European Court of Justice rules on Cadman case


European Court of Justice rules on Cadman case

The European Court of Justice has ruled on the long-running equal pay case known as the Cadman case. It makes it clear that employers are open to challenge by women if they can provide evidence that longer service does not actually lead to better performance.

This case started five years ago with a claim by Bernadette Cadman against the Health and Safety Executive challenging its pay system, which automatically rewarded length of service with higher pay. The case questioned whether the difference could be “objectively justified”, for example, had longer service resulted in skills necessary to do the job at a higher level? The case has since travelled up the court system. 


Commenting on the decision, Jenny Watson, chair of the Equal Opportunities Commission, said:

"Contrary to media speculation, this decision puts it beyond question that employers can be challenged by women who can provide evidence that casts serious doubt that longer service does actually lead to better performance. Evidence shows that women tend to accrue shorter length of service because they've taken career breaks to look after children or are relatively new entrants into traditionally male dominated professions. So even where they are working at the same level or making the same contribution as their male colleagues, they are more likely to be clustered at the lower end of the pay scale.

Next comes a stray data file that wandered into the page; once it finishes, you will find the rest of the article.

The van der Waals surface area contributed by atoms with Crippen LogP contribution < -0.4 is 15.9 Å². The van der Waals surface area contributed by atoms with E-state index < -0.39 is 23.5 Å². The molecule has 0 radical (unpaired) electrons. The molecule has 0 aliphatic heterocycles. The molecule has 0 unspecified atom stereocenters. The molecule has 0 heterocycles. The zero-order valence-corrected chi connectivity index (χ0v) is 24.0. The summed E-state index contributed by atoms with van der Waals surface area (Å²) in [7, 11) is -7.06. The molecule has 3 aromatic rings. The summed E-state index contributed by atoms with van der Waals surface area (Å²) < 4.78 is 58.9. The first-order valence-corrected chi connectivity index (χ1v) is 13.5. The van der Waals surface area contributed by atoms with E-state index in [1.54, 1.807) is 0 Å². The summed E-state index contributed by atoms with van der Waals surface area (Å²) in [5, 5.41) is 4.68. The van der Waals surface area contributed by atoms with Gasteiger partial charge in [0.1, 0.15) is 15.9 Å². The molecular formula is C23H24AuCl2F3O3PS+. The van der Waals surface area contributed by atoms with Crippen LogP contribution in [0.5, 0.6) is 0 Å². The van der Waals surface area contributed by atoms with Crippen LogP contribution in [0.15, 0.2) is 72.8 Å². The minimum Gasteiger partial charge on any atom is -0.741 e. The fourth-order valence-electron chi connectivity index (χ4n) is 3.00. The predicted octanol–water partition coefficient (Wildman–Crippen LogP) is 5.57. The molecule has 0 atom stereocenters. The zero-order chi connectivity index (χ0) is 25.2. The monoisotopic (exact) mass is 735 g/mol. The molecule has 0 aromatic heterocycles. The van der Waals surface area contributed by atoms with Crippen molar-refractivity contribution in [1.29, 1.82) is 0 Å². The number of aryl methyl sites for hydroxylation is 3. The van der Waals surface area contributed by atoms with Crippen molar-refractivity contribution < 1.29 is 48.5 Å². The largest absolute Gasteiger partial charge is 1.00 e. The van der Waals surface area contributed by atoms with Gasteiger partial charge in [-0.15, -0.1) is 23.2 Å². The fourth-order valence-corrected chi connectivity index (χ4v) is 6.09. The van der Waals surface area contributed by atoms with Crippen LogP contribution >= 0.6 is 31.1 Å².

Employers should therefore err on the side of caution and ensure that length of service is only used in pay where it can legitimately be justified.”

The Government is currently reviewing equalities law. We would like to see them use this opportunity to make the situation clearer for both employers and individuals by requiring all employers to undertake a simple, straightforward, preventative check of their pay  -- so that they can put any problems right before both parties end up in expensive and costly Employment Tribunal proceedings."

Want to know more?

You can read lots more about the Cadman decision at the Equal Opportunities Commission web site in its news and media section at